Out of one hundred thirteen eyes which were referred to glaucoma clinic only 58 cases (51.32%) could be followed up [Table - 3]. A total of 55 cases (48.68%) of aphakic glaucoma did not come for further follow up in the clinic. It has been observed that by medical therapy, the intraocular pressure remained controlled in 38 eyes (65.51 %) of aphakic glaucoma. The local treatment on the first instance included 2% pilocarpine drops four times daily and if the intraocular pressure was not controlled the strength was increased to 4% drops. With pilocarpine drops alone a total number of twelve eyes could be control­led. When pilocarpine 4% drops alone could not control the intraocular pressure it was combined with epinephrine drops 2% or 1 twice daily. This regime was effective in nine eyes. But still in thirty seven eyes the intrao­cular pressure could not be controlled. There­fore, a stronger miotic, phospholine iodide (0.06%) drops was started and in seventeen eyes the intraocular pressure was controlled. This showed that in cases of aphakic glaucoma milder miotic like pilocarpine alone is not always effective. The effect can be further augmented by addition of local epinephrine drops (2-1 %). The epinephrine group of drugs should be used with caution in aphakic eyes, as they are capable of producing macular oedema. We used epinephrine drops in the strength oft-1%. In India currently only one brand of epinephrine drops (Epitrate-Sunways) is available in the strength of 2%. These must be diluted to 2 '% with distilled water and used only once/twice a day. Thus they should be in-minimal therapeutic strengths and as infrequently as possible. The best results are obtained with phospholine iodide (0.06%) drops. It needed to be used only once a day and rarely twice a day. The follow up period in these cases varied from 3 months to two years [Table - 4]. During this period no serious side effect was noted with local drops.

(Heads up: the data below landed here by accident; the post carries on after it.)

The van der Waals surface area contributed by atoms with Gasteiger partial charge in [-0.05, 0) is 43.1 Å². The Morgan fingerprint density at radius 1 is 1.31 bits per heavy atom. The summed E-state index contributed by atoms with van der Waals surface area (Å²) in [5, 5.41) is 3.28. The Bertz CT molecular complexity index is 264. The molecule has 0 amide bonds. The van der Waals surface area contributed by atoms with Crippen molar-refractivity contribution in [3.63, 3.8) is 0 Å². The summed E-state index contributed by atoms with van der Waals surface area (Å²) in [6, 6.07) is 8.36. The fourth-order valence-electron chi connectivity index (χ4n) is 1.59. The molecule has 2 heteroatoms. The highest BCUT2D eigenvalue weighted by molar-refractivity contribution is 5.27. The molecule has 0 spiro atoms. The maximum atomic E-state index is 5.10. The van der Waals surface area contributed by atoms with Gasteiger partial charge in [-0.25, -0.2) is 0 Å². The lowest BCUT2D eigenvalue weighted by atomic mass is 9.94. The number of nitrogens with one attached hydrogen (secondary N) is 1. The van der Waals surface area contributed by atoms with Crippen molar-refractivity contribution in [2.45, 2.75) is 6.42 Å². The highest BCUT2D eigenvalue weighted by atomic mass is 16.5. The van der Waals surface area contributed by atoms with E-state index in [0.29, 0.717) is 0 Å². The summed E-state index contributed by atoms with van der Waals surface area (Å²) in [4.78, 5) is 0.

In this study, in twenty eyes, in which the intraocular pressure could not be controlled with medical therapy, Allen's modification of cyclodialysis with injection of air into anterior chamber was tried. In thirteen eyes the intrao­cular pressure could be controlled as such or with addition of miotic drops locally. In one case a repeat cyclodialysis was done with subsequent control of intraocular pressure. In this case it was observed that after control of intraocular pressure the ectasia of cataract scar decreased and the cystoid cicatrix which developed followed cataract operations, became flat. In seven eyes where the intraocular pressure could not be controlled, we had to give acetazolamide in addition to local miotics. The probable cause of surgical failure in such cases was presence of extensive peripheral anterior synechia formation, associated with very shallow anterior chamber. The preopera­tive intraocular pressure ranged between 40-60 mmHg. These were bad surgical risk cases. The follow up period in surgically con­trolled cases varied from six months to two years.